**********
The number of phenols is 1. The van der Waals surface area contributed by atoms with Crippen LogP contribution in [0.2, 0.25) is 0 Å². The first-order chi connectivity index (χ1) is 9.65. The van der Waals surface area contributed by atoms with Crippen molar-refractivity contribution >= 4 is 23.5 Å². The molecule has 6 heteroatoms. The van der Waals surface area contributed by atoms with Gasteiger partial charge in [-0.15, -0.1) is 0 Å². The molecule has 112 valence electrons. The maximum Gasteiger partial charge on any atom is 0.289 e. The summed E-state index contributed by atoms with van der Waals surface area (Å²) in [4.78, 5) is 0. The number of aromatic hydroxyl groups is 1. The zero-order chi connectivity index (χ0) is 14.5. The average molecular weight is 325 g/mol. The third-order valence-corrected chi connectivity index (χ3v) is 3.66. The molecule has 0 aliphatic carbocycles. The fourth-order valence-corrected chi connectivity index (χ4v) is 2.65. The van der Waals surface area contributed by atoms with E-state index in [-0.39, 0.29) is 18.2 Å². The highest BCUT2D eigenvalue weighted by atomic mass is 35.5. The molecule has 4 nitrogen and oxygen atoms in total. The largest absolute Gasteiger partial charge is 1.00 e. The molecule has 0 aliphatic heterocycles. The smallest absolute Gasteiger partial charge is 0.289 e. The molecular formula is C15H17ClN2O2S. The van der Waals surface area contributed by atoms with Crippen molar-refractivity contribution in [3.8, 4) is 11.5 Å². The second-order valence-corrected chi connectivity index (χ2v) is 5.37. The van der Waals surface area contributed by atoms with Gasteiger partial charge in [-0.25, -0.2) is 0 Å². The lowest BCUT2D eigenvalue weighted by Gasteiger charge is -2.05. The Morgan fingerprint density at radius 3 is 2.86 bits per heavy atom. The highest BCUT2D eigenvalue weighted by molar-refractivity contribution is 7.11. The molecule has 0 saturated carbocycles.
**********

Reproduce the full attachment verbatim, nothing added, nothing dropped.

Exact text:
The number of phenols is 1. The van der Waals surface area contributed by atoms with Crippen LogP contribution in [0.2, 0.25) is 0 Å². The first-order chi connectivity index (χ1) is 9.65. The van der Waals surface area contributed by atoms with Crippen molar-refractivity contribution >= 4 is 23.5 Å². The molecule has 6 heteroatoms. The van der Waals surface area contributed by atoms with Gasteiger partial charge in [-0.15, -0.1) is 0 Å². The molecule has 112 valence electrons. The maximum Gasteiger partial charge on any atom is 0.289 e. The summed E-state index contributed by atoms with van der Waals surface area (Å²) in [4.78, 5) is 0. The number of aromatic hydroxyl groups is 1. The zero-order chi connectivity index (χ0) is 14.5. The average molecular weight is 325 g/mol. The third-order valence-corrected chi connectivity index (χ3v) is 3.66. The molecule has 0 aliphatic carbocycles. The fourth-order valence-corrected chi connectivity index (χ4v) is 2.65. The van der Waals surface area contributed by atoms with E-state index in [-0.39, 0.29) is 18.2 Å². The highest BCUT2D eigenvalue weighted by atomic mass is 35.5. The molecule has 4 nitrogen and oxygen atoms in total. The largest absolute Gasteiger partial charge is 1.00 e. The molecule has 0 aliphatic heterocycles. The smallest absolute Gasteiger partial charge is 0.289 e. The molecular formula is C15H17ClN2O2S. The van der Waals surface area contributed by atoms with Crippen molar-refractivity contribution in [3.8, 4) is 11.5 Å². The second-order valence-corrected chi connectivity index (χ2v) is 5.37. The van der Waals surface area contributed by atoms with Gasteiger partial charge in [-0.25, -0.2) is 0 Å². The lowest BCUT2D eigenvalue weighted by Gasteiger charge is -2.05. The Morgan fingerprint density at radius 3 is 2.86 bits per heavy atom. The highest BCUT2D eigenvalue weighted by molar-refractivity contribution is 7.11. The molecule has 0 saturated carbocycles.